Will the United States rule space resource mining? ​Photo: NASA/LRO

Will the United States rule space resource mining?

The USA passed a new law making it legal for US companies to own resources obtained in outer space. Will this lead to a ‘gold rush’ by U.S. companies, or is there hope for an international agreement?

On Nov. 25, the U.S. President signed a law supporting entrepreneurs with aspirations of economic ventures beyond Earth orbit. The Space Resource Exploration and Utilization Act of 2015, part of the Commercial Space Launch Competitiveness Act, provides that U.S. companies engaging in commercial recovery of space resources are entitled to possess, own, transport, use and sell the space resources obtained. The law explicitly intends to be consistent with U.S. obligations under the 1967 Outer Space Treaty, which has been signed by over 100 nations and remains the pre-eminent international agreement governing all activity in outer space.

One of its provisions is Article II, which states that outer space, including the moon and other celestial bodies, is not subject to national appropriation. Some are of the opinion that Article II makes it illegal to extract space resources, but this is not supported by international consensus. Indeed, Article II is balanced by Article I, which states, “Outer space, including the moon and other celestial bodies, shall be free for exploration and use by all States without discrimination of any kind, on a basis of equality and in accordance with international law, and there shall be free access to all areas of celestial bodies.” The U.S. space resources law is not about claiming territory, nor an assertion of sovereignty or appropriation of “celestial land”; it is about confirming and codifying rights for U.S. private citizens/companies to peacefully explore, extract and own resources, like the U.S. and Soviet governments did back in the 1960s and 1970s, and like other governments and companies intend to do in the future.

The new law explicitly codifies rights for the private sector that were only implicit in the Outer Space Treaty. It adds a level of certainty for investors and provides a foundation for building additional regulatory frameworks in the United States and elsewhere.

This does not mean that a gold rush for space resources lies ahead; the legislation provides that the president shall submit a report to Congress within 180 days specifying “the authorities necessary to meet the international obligations of the United States, including authorization and continuing supervision by the Federal Government.” The United States, as a signatory to the Outer Space Treaty, is obliged to make sure that any private company it authorizes or licenses will not violate the state’s treaty obligations. These include that the exploration and use of space shall be carried out for the benefit and in the interests of all countries and shall be the province of all mankind and promote international cooperation, that the moon and other celestial bodies may be used only for exclusively peaceful purposes, harmful contamination and interference shall be avoided, etc.

It may be in the best interest of the U.S. and its companies to gain international support for the confirmation of the rights of private entities. Some form of international agreement on managing space resource exploration and utilization may be a means of gaining such international support, and there are signs that this is recognized. Several U.S. companies and organizations take part in the recently created Hague Space Resources Governance Working Group. This group, with global, multi-stakeholder participation and hosted by Leiden’s Institute of Air and Space Law, aims to prepare the basis for a regulatory framework for space resource activities in the next two years.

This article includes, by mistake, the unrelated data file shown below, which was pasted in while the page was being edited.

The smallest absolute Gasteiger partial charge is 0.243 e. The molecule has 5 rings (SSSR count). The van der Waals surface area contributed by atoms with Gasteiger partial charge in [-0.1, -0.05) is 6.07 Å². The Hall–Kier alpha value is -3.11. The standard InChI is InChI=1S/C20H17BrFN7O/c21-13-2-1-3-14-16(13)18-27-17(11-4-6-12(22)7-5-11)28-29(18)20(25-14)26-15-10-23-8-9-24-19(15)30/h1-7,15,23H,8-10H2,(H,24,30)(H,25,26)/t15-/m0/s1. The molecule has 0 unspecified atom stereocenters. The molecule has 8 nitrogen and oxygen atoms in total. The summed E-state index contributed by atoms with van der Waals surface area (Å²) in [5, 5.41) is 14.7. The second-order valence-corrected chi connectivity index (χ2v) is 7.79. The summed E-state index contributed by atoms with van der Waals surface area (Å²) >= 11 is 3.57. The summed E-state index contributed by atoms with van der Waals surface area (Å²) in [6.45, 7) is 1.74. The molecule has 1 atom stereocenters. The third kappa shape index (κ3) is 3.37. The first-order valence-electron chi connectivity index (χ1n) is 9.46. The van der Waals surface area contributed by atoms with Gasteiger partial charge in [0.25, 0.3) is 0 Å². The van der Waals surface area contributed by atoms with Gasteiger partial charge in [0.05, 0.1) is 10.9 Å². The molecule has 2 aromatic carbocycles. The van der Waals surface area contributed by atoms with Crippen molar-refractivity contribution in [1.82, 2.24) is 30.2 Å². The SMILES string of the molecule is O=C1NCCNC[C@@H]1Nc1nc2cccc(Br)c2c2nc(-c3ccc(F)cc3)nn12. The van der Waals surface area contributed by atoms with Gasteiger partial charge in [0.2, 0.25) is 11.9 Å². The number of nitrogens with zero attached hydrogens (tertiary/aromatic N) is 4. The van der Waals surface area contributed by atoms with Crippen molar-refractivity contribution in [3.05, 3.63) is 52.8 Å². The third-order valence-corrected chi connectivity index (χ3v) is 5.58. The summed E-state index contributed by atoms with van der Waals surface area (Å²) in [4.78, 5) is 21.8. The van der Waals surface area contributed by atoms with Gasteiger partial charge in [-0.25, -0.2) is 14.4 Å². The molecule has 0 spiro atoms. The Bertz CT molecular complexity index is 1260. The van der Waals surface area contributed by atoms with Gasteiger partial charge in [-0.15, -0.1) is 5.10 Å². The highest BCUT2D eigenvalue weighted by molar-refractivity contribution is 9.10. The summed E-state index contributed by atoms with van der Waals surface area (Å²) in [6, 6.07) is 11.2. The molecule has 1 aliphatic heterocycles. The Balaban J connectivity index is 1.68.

Nearly 60 years ago we began our journey as a spacefaring species. Today there are private-sector companies like Moon Express and others who seek to peacefully and responsibly explore and unlock the resources from outer space for the benefit of our home planet, at their own risk and cost, undertaking this goal with private investment. These companies should be encouraged and supported by the international space law community, by acknowledging the Outer Space Treaty provisions as already inclusive, and by contributing to the creation of clarifications supporting such activity, as the U.S. has taken the lead in doing. The new U.S. law will help protect these activities that could one day help the economies of planet Earth and secure our future in space.

A longer version of this blog was published in SpaceNews.

Latest news: the IISL Board of Directors adopted a Statement on Dec. 20, expressing the view that the new U.S. law does not violate the Outer Space Treaty and can be a starting point for the development of international rules in this field.


Greg Bjorg

I remember reading A Brief History of Time. This book is great. For kids and adults, for students and scientists. It's inspirational. I started studying astronomy on my own due to it. At this moment I'm reading an article about the Kuiper Belt https://solarstory.net/asteroids/kuiper-belt

Colleen Driscoll

Tanja and Bob: I do wonder, however, as space commercialization grows, how much of the mined planetary resources will really benefit our "home planet" and how much will benefit only the U.S. and the commercial companies. Will the interests of the non- and limited-space faring States be forgotten just as the rights and needs of the people of the developing countries have been overridden on earth by those States with the financial and technological resources to exploit earth's resources for their own gain?

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